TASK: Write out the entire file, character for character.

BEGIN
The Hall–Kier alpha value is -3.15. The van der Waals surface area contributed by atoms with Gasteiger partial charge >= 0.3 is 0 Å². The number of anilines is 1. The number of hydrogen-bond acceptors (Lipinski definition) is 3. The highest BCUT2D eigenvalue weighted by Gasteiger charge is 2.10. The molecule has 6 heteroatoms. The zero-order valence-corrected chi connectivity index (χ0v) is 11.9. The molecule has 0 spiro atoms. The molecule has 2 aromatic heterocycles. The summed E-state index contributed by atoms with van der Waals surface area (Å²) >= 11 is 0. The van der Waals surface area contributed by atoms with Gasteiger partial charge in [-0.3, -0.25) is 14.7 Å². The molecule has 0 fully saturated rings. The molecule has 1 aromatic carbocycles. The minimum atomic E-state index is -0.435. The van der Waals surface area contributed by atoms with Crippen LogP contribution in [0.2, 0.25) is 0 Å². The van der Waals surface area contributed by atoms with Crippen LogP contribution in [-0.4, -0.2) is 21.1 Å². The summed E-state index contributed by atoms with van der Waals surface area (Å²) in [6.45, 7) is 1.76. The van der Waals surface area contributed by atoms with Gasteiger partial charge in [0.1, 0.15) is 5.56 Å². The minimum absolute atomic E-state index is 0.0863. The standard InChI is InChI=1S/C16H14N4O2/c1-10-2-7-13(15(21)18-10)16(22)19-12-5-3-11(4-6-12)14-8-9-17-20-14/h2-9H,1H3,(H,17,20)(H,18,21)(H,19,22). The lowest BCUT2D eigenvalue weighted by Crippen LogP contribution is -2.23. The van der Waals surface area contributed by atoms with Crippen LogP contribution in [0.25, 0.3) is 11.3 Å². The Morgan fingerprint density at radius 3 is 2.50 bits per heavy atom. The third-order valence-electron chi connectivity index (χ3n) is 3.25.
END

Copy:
The Hall–Kier alpha value is -3.15. The van der Waals surface area contributed by atoms with Gasteiger partial charge >= 0.3 is 0 Å². The number of anilines is 1. The number of hydrogen-bond acceptors (Lipinski definition) is 3. The highest BCUT2D eigenvalue weighted by Gasteiger charge is 2.10. The molecule has 6 heteroatoms. The zero-order valence-corrected chi connectivity index (χ0v) is 11.9. The molecule has 0 spiro atoms. The molecule has 2 aromatic heterocycles. The summed E-state index contributed by atoms with van der Waals surface area (Å²) >= 11 is 0. The van der Waals surface area contributed by atoms with Gasteiger partial charge in [-0.3, -0.25) is 14.7 Å². The molecule has 0 fully saturated rings. The molecule has 1 aromatic carbocycles. The minimum atomic E-state index is -0.435. The van der Waals surface area contributed by atoms with Crippen LogP contribution in [0.2, 0.25) is 0 Å². The van der Waals surface area contributed by atoms with Crippen LogP contribution in [-0.4, -0.2) is 21.1 Å². The summed E-state index contributed by atoms with van der Waals surface area (Å²) in [6.45, 7) is 1.76. The van der Waals surface area contributed by atoms with Gasteiger partial charge in [0.1, 0.15) is 5.56 Å². The minimum absolute atomic E-state index is 0.0863. The standard InChI is InChI=1S/C16H14N4O2/c1-10-2-7-13(15(21)18-10)16(22)19-12-5-3-11(4-6-12)14-8-9-17-20-14/h2-9H,1H3,(H,17,20)(H,18,21)(H,19,22). The lowest BCUT2D eigenvalue weighted by Crippen LogP contribution is -2.23. The van der Waals surface area contributed by atoms with Crippen LogP contribution in [0.25, 0.3) is 11.3 Å². The Morgan fingerprint density at radius 3 is 2.50 bits per heavy atom. The third-order valence-electron chi connectivity index (χ3n) is 3.25.